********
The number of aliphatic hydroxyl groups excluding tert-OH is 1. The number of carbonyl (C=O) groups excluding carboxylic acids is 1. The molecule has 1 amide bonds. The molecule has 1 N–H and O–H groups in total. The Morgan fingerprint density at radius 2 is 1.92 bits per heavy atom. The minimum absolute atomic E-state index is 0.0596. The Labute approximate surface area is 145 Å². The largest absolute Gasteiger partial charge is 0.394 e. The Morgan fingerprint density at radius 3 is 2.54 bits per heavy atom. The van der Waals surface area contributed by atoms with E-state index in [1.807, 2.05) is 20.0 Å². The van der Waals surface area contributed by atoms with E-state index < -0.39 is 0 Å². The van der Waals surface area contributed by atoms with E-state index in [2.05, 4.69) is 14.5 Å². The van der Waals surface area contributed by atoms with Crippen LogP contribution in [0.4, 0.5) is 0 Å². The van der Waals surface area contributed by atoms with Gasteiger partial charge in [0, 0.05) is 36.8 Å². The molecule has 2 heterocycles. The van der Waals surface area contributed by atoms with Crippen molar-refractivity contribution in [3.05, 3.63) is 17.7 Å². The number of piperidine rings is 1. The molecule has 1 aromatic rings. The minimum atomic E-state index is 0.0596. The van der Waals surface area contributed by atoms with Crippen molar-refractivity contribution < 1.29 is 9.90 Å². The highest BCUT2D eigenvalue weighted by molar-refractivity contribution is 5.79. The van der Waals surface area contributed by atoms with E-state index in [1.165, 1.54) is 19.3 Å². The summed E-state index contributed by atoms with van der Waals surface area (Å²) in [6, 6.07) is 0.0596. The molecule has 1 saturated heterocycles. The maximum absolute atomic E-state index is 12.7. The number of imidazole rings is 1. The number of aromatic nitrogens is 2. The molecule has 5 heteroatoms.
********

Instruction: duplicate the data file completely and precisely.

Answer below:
The number of aliphatic hydroxyl groups excluding tert-OH is 1. The number of carbonyl (C=O) groups excluding carboxylic acids is 1. The molecule has 1 amide bonds. The molecule has 1 N–H and O–H groups in total. The Morgan fingerprint density at radius 2 is 1.92 bits per heavy atom. The minimum absolute atomic E-state index is 0.0596. The Labute approximate surface area is 145 Å². The largest absolute Gasteiger partial charge is 0.394 e. The Morgan fingerprint density at radius 3 is 2.54 bits per heavy atom. The van der Waals surface area contributed by atoms with E-state index in [1.807, 2.05) is 20.0 Å². The van der Waals surface area contributed by atoms with E-state index < -0.39 is 0 Å². The van der Waals surface area contributed by atoms with E-state index in [2.05, 4.69) is 14.5 Å². The van der Waals surface area contributed by atoms with Crippen LogP contribution in [0.4, 0.5) is 0 Å². The van der Waals surface area contributed by atoms with Gasteiger partial charge in [0, 0.05) is 36.8 Å². The molecule has 2 heterocycles. The van der Waals surface area contributed by atoms with Crippen molar-refractivity contribution in [3.05, 3.63) is 17.7 Å². The number of piperidine rings is 1. The molecule has 1 aromatic rings. The minimum atomic E-state index is 0.0596. The van der Waals surface area contributed by atoms with Crippen molar-refractivity contribution < 1.29 is 9.90 Å². The highest BCUT2D eigenvalue weighted by molar-refractivity contribution is 5.79. The van der Waals surface area contributed by atoms with E-state index in [1.165, 1.54) is 19.3 Å². The summed E-state index contributed by atoms with van der Waals surface area (Å²) in [6, 6.07) is 0.0596. The molecule has 1 saturated heterocycles. The maximum absolute atomic E-state index is 12.7. The number of imidazole rings is 1. The number of aromatic nitrogens is 2. The molecule has 5 heteroatoms.